"We're just going to stack them in there," Parsons said as another suspect was led past.
Some of those charged the morning of May 15 were no strangers to the inside of the jail. As Tina Marie Parks was being fingerprinted and photographed, she ruefully remarked that she was wearing the same gray sweat pants she had on the last time she was arrested.
"I'd burn those if I were you," a sheriff's deputy advised her.
Parks proceeded in leg irons to the magistrate's office. Noting that the 31-year-old was currently on bond for another drug charge, the magistrate ordered Parks held without bail on two charges of distributing OxyContin. Parks was shuffled back to the rapidly filling jail.
Earlier this year, Dr. Art Van Zee, a Lee County physician, decided that something had to be done.
He and other members of the Lee Coalition for Health organized a national petition drive asking the Food and Drug Administration to recall OxyContin. The coalition also held a town meeting to discuss what it called "the epidemic of OxyContin abuse."
An overflow crowd packed Lee High School's 750-seat auditorium the night of March 9. With a lineup of speakers that included preachers and lawmen, the atmosphere was part church revival, part crime watch meeting.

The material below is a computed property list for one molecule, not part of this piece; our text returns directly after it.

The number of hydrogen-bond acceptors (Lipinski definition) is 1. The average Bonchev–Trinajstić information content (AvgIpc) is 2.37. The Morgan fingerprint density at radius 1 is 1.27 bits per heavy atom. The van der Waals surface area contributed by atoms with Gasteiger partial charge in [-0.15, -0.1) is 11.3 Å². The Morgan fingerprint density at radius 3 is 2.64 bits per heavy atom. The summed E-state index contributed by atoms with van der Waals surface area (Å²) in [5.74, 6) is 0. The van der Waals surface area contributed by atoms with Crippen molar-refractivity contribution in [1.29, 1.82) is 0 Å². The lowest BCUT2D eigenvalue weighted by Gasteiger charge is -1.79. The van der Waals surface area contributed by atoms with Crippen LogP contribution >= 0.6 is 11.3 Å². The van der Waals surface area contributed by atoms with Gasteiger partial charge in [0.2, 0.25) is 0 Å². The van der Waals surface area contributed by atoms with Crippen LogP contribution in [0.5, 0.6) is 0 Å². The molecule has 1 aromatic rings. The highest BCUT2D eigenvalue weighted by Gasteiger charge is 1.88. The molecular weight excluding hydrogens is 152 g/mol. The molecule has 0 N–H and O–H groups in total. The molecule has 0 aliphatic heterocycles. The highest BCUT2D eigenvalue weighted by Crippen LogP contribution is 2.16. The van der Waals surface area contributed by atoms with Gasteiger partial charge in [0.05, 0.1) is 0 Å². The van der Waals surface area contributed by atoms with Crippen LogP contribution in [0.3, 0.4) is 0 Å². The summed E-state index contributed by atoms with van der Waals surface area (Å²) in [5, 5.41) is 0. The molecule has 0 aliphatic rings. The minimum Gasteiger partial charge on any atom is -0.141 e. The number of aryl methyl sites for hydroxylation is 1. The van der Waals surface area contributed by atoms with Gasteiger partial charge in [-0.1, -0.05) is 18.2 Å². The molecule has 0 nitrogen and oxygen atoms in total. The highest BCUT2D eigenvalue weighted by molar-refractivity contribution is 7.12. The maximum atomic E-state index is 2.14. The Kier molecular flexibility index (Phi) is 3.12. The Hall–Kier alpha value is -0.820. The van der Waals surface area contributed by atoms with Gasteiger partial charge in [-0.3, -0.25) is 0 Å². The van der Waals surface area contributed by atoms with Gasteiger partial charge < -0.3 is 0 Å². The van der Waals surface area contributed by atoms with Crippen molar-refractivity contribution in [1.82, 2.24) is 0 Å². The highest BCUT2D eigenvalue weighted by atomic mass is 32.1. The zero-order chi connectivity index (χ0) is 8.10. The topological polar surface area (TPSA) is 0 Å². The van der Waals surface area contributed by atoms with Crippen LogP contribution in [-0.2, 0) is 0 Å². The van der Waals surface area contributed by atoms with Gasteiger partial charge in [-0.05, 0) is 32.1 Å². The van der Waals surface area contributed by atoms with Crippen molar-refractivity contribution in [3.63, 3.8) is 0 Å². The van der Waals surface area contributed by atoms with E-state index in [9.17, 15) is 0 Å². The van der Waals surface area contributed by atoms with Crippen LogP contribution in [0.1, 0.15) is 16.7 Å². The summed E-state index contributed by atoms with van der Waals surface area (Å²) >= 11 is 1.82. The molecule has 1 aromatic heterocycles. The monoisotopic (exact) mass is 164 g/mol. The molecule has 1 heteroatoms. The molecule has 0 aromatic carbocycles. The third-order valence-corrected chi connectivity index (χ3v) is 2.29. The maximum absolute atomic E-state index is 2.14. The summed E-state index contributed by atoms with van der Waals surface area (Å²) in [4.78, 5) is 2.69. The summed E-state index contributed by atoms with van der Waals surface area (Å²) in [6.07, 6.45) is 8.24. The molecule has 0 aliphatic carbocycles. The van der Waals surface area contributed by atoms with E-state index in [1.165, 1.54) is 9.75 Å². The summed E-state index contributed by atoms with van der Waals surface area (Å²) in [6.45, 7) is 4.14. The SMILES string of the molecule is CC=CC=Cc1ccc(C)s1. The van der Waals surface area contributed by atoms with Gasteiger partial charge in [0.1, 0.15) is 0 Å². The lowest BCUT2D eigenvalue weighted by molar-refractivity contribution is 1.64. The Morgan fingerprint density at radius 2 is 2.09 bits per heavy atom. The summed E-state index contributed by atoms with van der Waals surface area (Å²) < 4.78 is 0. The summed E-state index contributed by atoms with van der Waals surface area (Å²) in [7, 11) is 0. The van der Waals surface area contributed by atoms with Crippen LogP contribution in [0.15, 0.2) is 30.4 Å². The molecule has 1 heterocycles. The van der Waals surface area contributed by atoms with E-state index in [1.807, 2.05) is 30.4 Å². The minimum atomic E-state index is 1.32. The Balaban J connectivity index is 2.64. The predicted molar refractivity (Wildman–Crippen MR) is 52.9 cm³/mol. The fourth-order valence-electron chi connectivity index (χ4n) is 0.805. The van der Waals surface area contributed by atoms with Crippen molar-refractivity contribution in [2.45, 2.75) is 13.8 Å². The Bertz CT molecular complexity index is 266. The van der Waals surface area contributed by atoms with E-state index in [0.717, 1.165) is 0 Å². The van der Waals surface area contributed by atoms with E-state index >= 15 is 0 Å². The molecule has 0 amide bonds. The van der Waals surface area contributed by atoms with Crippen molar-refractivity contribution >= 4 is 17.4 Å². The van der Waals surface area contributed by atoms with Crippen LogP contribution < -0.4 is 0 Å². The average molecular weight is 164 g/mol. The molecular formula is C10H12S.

The crowd listened politely when told of how hard it is for addicts to get off the drug, but roared in approval whenever a speaker advocated tougher prison terms as a solution to the problem.
One member of the audienceused an ink pen to make a sign. "Tell On Drug Pushers" read the makeshift poster that Taylor held above his head as he walked up and down the aisles. The crowd applauded.
When the meeting was over, recovering OxyContin addict Lisa Messick stopped Parsons before he could leave the stage. She told the sheriff that treatment, not prison, is the only way to solve the county's drug problem.
"We're not bad people, we're just sick people," the 27-year-old said before the meeting. "We have a problem."
Later, Parsons agreed. But, he said, "all I can do is to lock them up. We havenothing to offer these people who are addicted." Lee County has no 00 miles to the nearest methadone clinic for help.
Yet for every addict who wants help, there seems to be a law-abiding citizen who is calling the sheriff to complain about another burglary or theft committed by someone desperate for drugs.
Already, the situation has turned deadly.
Billy Gene Lawson was in bed in his Dryden farmhouse around 3 o'clock one morning in March 2000 when he heard a noise at his kitchen window. He grabbed his gun and went to investigate. Lawson didn't know it at the time, but two young men were trying to get to his wife's prescription drugs, which she kept on the window sill.
Lawson fired one shot that killed 26-year-old Shannon Fleenor in his tracks.
Although he declined recently to talk about the case, evidence presented at Lawson's trial suggested that he acted out of fear at a time when drug-related crime was increasing rapidly in Lee County.
"A lot of people in the community said that he deserved a medal," Parsons said.
But because Fleenor was outside the house when he was shot in the back of the head, authorities charged Lawson with second-degree murder.
Last month, a jury of 12 county residents voted to acquit.
Laurence Hammack can be reached at 981-3239 or firstname.lastname@example.org